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Mozilla, Consumer Groups Sue The FCC For Its Attack On Net Neutrality


Mozilla and several consumer groups say they'll be joining 22 state Attorneys General in suing the FCC for its net neutrality repeal. While procedure dictates that lawsuits can't be filed until after the FCC's "Restoring Internet Freedom" order is posted to the federal register (which hasn't happened yet), Mozilla notes that it petitioned the United States Court of Appeals (pdf) out of an abundance of caution, kickstarting the process to determine which court will finally hear the case:

"As a process note, the FCC decision made it clear that suits should be filed 10 days after it is published in the Federal Register, which has not yet occurred. However, federal law is more ambiguous. Due to the importance of this issue, even though we believe the filing date should be later, we filed in the event a court determines the appropriate date is today. The FCC or a court may accept this order or require us and others to refile at a later date. In fact, we’re urging them to use the later date. In either instance, we will continue to challenge the order in the courts."

Mozilla's lawsuit was filed the same day as coordinating lawsuits from consumer groups like Public Knowledge and Free Press. In a statement of its own, Public Knowledge notes it similarly filed its petition early as a preliminary and protective legal move:

"While we believe that under the best reading of the rules the FCC's Order is not ripe for challenge until it is published in the Federal Register, in the past the judicial lottery -- which determines which appellate court will hear a challenge to an FCC action -- has been run based on premature petitions. Thus, to protect our rights, we have filed today.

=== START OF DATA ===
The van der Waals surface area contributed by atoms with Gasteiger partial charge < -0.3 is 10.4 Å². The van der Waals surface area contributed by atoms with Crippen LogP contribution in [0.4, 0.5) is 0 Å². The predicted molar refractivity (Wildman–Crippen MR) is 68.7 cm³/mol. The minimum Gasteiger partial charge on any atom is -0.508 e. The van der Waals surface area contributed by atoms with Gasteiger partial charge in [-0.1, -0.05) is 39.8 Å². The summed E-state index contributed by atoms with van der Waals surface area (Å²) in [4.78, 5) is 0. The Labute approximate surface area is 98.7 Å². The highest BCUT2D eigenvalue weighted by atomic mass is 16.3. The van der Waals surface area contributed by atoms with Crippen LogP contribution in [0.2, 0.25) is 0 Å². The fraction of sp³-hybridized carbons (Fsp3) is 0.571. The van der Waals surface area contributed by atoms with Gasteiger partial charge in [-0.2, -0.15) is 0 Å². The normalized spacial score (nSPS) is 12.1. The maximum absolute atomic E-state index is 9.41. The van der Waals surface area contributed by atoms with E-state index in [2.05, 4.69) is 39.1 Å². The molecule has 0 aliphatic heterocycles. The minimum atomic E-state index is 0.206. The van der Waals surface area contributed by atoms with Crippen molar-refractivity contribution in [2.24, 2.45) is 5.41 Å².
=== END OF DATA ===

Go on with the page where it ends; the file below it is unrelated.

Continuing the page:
In other words, this is a purely procedural move, and we would not object if all early-filed petitions were held in abeyance by the FCC and the lottery is conducted based only on challenges filed after Federal Register publication. Of course, we will file to challenge the FCC at that time, as well."

The Open Technology Institute also says it also filed its own lawsuit against the FCC early, hoping to ensure a favorable court selection during the Panel on Multidistrict Litigation (MDL) lottery. All told, four of the net neutrality lawsuits were filed in the United States Court of Appeals for the District of Columbia Circuit, while the Free Press lawsuit was filed in the United States Court of Appeals for the First Circuit.

This is just the opening salvo in what will be a long-standing legal standoff between people who'd prefer the internet remain healthy and competitive, and ISPs eager to abuse a lack of competition in the broadband last mile to their own, additionally anti-competitive advantage. All of the lawsuits will attempt to prove that the FCC violated the Administrative Procedure Act by engaging in an "arbitrary and capricious" reversal of extremely popular policy without proving that the broadband market changed dramatically enough in just two years to warrant it.

As we've noted previously, the lawsuits will also focus on how the FCC turned a blind eye to identity theft and comment fraud during the FCC's open comment period, and efforts by some group or individual to try and downplay the massive public opposition to the FCC's handout to the telecom sector. Expect more details on the origins (and potentially funding) of these efforts as the legal fight moves forward over the coming months and years. Though some ISPs surely won't be able to help themselves, expect ISPs to try and remain on their best behavior for a while to avoid undermining their arguments in court.

Should they win in court however, it can't be understated how the attack on net neutrality is just one small part of an over-arching ISP lobbying effort to remove nearly all meaningful state and federal oversight of some of the least-liked, least-competitive companies in America. That involves efforts to pass loophole-filled fake net neutrality laws with one goal: preventing tough, real rules from being passed down the road by a less Comcastic Congress or FCC.


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